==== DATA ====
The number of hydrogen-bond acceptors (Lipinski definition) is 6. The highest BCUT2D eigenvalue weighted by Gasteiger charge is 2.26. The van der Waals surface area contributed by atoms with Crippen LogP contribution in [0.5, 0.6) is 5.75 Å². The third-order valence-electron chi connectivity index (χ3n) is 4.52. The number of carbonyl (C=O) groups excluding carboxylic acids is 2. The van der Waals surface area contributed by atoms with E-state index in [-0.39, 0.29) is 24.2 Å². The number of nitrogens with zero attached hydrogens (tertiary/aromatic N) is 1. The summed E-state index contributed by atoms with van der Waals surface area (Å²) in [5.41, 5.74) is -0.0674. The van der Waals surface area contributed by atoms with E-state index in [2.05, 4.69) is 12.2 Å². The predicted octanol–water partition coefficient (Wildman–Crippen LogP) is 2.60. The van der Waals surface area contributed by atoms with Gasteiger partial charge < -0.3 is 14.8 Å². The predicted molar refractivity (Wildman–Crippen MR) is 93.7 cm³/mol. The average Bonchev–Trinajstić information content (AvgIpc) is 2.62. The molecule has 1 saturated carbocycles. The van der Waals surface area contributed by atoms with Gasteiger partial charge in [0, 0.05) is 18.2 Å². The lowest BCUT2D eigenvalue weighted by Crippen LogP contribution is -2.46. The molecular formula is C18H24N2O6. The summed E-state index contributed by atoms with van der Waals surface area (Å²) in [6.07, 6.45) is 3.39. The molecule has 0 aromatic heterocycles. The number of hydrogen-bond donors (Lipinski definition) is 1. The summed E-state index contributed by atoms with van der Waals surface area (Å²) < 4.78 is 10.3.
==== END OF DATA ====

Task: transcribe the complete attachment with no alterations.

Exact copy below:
The number of hydrogen-bond acceptors (Lipinski definition) is 6. The highest BCUT2D eigenvalue weighted by Gasteiger charge is 2.26. The van der Waals surface area contributed by atoms with Crippen LogP contribution in [0.5, 0.6) is 5.75 Å². The third-order valence-electron chi connectivity index (χ3n) is 4.52. The number of carbonyl (C=O) groups excluding carboxylic acids is 2. The van der Waals surface area contributed by atoms with E-state index in [-0.39, 0.29) is 24.2 Å². The number of nitrogens with zero attached hydrogens (tertiary/aromatic N) is 1. The summed E-state index contributed by atoms with van der Waals surface area (Å²) in [5.41, 5.74) is -0.0674. The van der Waals surface area contributed by atoms with E-state index in [2.05, 4.69) is 12.2 Å². The predicted octanol–water partition coefficient (Wildman–Crippen LogP) is 2.60. The van der Waals surface area contributed by atoms with Gasteiger partial charge < -0.3 is 14.8 Å². The predicted molar refractivity (Wildman–Crippen MR) is 93.7 cm³/mol. The average Bonchev–Trinajstić information content (AvgIpc) is 2.62. The molecule has 1 saturated carbocycles. The van der Waals surface area contributed by atoms with Gasteiger partial charge in [0, 0.05) is 18.2 Å². The lowest BCUT2D eigenvalue weighted by Crippen LogP contribution is -2.46. The molecular formula is C18H24N2O6. The summed E-state index contributed by atoms with van der Waals surface area (Å²) in [6.07, 6.45) is 3.39. The molecule has 0 aromatic heterocycles. The number of hydrogen-bond donors (Lipinski definition) is 1. The summed E-state index contributed by atoms with van der Waals surface area (Å²) < 4.78 is 10.3.